**Are you an EPFL student looking for a semester project?**

Work with us on data science and visualisation projects, and deploy your project as an app on top of GraphSearch.

Concept# Perturbation theory

Summary

In mathematics and applied mathematics, perturbation theory comprises methods for finding an approximate solution to a problem, by starting from the exact solution of a related, simpler problem. A critical feature of the technique is a middle step that breaks the problem into "solvable" and "perturbative" parts. In perturbation theory, the solution is expressed as a power series in a small parameter \varepsilon. The first term is the known solution to the solvable problem. Successive terms in the series at higher powers of \varepsilon usually become smaller. An approximate 'perturbation solution' is obtained by truncating the series, usually by keeping only the first two terms, the solution to the known problem and the 'first order' perturbation correction.
Perturbation theory is used in a wide range of fields, and reaches its most sophisticated and advanced forms in quantum field theory. Pert

Official source

This page is automatically generated and may contain information that is not correct, complete, up-to-date, or relevant to your search query. The same applies to every other page on this website. Please make sure to verify the information with EPFL's official sources.

Related publications

Loading

Related people

Loading

Related units

Loading

Related concepts

Loading

Related courses

Loading

Related lectures

Loading

Related people (45)

Related concepts (55)

General relativity

General relativity, also known as the general theory of relativity and Einstein's theory of gravity, is the geometric theory of gravitation published by Albert Einstein in 1915 and is the current des

Force

In physics, a force is an influence that can cause an object to change its velocity, i.e., to accelerate, unless counterbalanced by other forces. The concept of force makes the everyday notion of pus

Paul Dirac

Paul Adrien Maurice Dirac (dɪˈræk; 8 August 1902 – 20 October 1984) was an English theoretical physicist who is considered to be one of the founders of quantum mechanics and quantum electrodynamics.

Related publications (100)

Loading

Loading

Loading

Related units (29)

Related courses (60)

PHYS-314: Quantum physics II

L'objectif de ce cours est de familiariser l'étudiant avec les concepts, les méthodes et les conséquences de la physique quantique. En particulier, le moment cinétique, la théorie de perturbation, les systèmes à plusieurs particules, les symétries, et les corrélations quantique seront traité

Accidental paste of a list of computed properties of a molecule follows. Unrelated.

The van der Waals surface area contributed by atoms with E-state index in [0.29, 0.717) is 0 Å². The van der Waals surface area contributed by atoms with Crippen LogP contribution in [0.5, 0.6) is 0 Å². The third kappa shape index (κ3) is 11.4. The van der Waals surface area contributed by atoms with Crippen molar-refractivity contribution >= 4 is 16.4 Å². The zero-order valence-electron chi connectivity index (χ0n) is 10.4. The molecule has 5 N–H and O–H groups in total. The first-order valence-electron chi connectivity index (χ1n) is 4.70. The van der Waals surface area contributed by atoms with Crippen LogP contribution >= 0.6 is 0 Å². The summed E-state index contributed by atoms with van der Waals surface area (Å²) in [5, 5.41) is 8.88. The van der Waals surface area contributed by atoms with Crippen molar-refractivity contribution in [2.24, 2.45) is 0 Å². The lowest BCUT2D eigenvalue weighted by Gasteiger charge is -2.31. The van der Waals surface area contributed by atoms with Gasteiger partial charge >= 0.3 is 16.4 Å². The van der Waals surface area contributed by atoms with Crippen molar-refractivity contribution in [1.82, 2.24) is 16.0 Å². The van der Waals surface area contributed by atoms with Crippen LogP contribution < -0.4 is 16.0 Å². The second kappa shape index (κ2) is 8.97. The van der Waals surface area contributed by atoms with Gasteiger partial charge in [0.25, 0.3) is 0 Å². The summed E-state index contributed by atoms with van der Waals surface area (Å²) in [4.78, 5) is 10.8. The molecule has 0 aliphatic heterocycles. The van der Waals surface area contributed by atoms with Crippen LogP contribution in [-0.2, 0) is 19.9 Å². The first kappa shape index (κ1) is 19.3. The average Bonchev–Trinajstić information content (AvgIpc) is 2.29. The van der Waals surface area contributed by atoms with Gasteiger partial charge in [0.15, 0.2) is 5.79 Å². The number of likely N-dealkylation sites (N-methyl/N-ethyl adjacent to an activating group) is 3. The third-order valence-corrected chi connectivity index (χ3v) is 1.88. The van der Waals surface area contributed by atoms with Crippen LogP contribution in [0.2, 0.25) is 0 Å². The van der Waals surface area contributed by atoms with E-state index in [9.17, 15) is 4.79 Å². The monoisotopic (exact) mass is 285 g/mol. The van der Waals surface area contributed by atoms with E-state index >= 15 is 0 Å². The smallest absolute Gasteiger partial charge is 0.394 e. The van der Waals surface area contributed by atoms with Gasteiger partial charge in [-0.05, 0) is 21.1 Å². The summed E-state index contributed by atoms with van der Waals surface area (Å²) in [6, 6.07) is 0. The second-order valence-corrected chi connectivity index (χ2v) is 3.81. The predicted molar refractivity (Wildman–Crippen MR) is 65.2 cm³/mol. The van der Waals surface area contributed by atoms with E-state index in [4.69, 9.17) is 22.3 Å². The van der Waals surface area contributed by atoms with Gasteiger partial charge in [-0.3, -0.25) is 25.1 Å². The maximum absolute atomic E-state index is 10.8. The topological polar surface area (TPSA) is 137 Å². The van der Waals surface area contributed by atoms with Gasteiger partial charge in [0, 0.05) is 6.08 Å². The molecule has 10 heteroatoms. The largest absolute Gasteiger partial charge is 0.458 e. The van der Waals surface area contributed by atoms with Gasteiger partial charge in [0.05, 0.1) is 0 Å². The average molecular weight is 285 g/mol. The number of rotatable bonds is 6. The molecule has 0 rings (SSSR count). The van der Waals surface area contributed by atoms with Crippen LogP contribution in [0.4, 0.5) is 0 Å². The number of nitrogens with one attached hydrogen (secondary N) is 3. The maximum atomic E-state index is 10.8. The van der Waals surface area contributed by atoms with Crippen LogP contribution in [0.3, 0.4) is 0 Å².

PHYS-426: Quantum physics IV

Introduction to the path integral formulation of quantum mechanics. Derivation of the perturbation expansion of Green's functions in terms of Feynman diagrams. Several applications will be presented, including non-perturbative effects, such as tunneling and instantons.

CH-353: Introduction to electronic structure methods

Repetition of the basic concepts of quantum mechanics and main numerical algorithms used for practical implementions. Basic principles of electronic structure methods:Hartree-Fock, many body perturbation theory, configuration interaction, coupled-cluster theory, density functional theory.

Pablo Jonas Baudin, Jógvan Magnus Olsen

The cluster perturbation series, CPS(D), for coupled cluster singles and doubles excitation energies is considered. It is demonstrated that the second-order model CPS(D-2) is identical to the configuration interaction singles with perturbative doubles, CIS(D) model. The third-order model, CPS(D-3), provides excitation energies of coupled cluster singles and doubles (CCSD) quality in the sense that the difference between CPS(D-3) and CCSD excitation energies is of the same size or smaller than the effect of adding triples corrections to CCSD excitation energies. We further show that the third-order corrections can be efficiently implemented, in particular, when the resolution of the identity approximation is used for integrals. We also show that the CPS(D-3) excitation energies can be determined for system sizes that are far beyond what can be considered in conventional CCSD excitation energy calculations. Published under license by AIP Publishing.